Jones also said the city government’s budget outlook calls for providing a maintenance person specifically for the Barter Theatre at municipal expense, which the SAC would like to have for its facilities that are city-owned.
“I don’t think that we are on a level playing field, and I don’t think that’s fair,” she said.
Jones additionally said she didn’t think the city would be willing to subsidize arts council operations, referring to plans for it to subsidize the new Barter facility in its initial years of existence — citing a figure of $2.2 million. In contrast, the SAC receives $87,500 per year in funding from Mount Airy.
The theatre construction cost is put at $3.5 million, with another $5 million or so required for interest on 20-year bond financing that would be utilized and fees, based on information earlier presented. Figures also have come to light showing the city would pay operational costs of the new theatre, or the yearly subsidies mentioned by Jones, to range from a low of $100,000 to a high of $600,000 annually.
Infrastructure costs of $4.5 million to improve streets, storm drains and other features of the overall redevelopment area are envisioned as well, minus a grant awarded for that component in the $700,000 range from the Golden Leaf Foundation.
Jones also questioned the attendance projections for the proposed 500-seat Barter facility, an average of 325 per show for its planned 250 performances annually. She said this was inflated and would exceed what the Barter does in its own hometown of Abingdon, Virginia.
Along with concerns raised by some citizens that the project will subject city residents to huge property tax hikes, the SAC official wondered whether Mount Airy can support two arts organizations.
“I am not aware of a town this size that has competing arts venues,” Jones said of concerns that also include possible negative impacts on public donations.
Barter rep responds
A rosier picture was painted Thursday night by Steve Powell, a Barter Theatre consultant.
Powell took the position that the Barter’s presence here would draw more visitors to town and benefit everyone with increased sales tax and other revenues/growth, using the analogy of rising water causing all boats to ride the crest. “I guarantee that this will happen in this town.”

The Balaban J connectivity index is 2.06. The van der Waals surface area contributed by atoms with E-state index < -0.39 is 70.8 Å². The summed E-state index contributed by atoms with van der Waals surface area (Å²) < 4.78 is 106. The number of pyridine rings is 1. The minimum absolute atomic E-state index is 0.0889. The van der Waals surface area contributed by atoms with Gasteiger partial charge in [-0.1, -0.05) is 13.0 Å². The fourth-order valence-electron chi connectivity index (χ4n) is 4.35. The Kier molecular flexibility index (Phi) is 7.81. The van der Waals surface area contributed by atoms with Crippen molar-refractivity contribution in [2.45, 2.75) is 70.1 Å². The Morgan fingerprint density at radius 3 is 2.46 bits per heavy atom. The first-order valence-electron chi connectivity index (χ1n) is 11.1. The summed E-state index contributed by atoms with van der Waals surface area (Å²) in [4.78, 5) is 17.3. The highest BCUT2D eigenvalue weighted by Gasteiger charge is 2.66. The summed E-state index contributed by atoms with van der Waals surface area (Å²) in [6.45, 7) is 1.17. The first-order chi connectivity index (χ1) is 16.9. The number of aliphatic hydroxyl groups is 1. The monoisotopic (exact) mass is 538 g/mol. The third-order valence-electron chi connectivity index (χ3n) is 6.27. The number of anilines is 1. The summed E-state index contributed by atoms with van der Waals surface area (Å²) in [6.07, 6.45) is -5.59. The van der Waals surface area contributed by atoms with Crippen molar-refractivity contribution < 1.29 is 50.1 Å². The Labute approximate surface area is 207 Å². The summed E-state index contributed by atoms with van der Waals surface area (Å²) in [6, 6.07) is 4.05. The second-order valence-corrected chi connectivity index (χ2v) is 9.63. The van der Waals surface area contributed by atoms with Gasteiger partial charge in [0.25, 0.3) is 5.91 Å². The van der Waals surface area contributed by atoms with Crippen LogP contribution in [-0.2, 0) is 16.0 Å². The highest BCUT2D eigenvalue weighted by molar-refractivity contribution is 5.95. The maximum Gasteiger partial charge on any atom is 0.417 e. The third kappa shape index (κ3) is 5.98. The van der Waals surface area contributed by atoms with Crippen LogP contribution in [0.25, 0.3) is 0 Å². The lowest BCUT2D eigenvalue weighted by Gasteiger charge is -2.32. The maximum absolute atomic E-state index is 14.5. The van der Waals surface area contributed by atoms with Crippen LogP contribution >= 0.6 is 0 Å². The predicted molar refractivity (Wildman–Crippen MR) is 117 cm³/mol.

The Barter consultant also referred to a past study showing a need for more night life in Mount Airy which the new theatre would help supply.
“You’re a one-horse town,” Powell said of the Mayberry mystique present here which he predicts will diminish within the next 10 years as older “Andy Griffith Show” fans fade. Mayberry is great, he said, “but you need diversity — you need other markets.”
Powell said the Barter effort should be viewed as an economic-development project that would help bring new life to the Spencer’s property. Without it, “you have a big blue building,” he said of the baby-blue paint scheme of the former infant apparel manufacturer.
Powell said further that the theatre would draw extra traffic from larger cities in North Carolina, which was challenged by Jones due to the competing facilities located in those places.
“The actual new marketing area being referenced is filled with theatres people will have to pass to get here,” she said.
Citizen comments Thursday night indicated a mixture of support and criticism of the Barter plan. While some believe the project represents a great opportunity for Mount Airy, others are wary of the funding impact on taxpayers.
Randy Collins, president and CEO of the Greater Mount Airy Chamber of Commerce, spoke in favor of the Barter Theatre, which he said has a “proven record of success in Abingdon” where it was founded in 1933.
“The community needs to see something positive happen on the Spencer’s property other than demolition,” Collins said.
Tom Joyce may be reached at 336-415-4693 or on Twitter @Me_Reporter.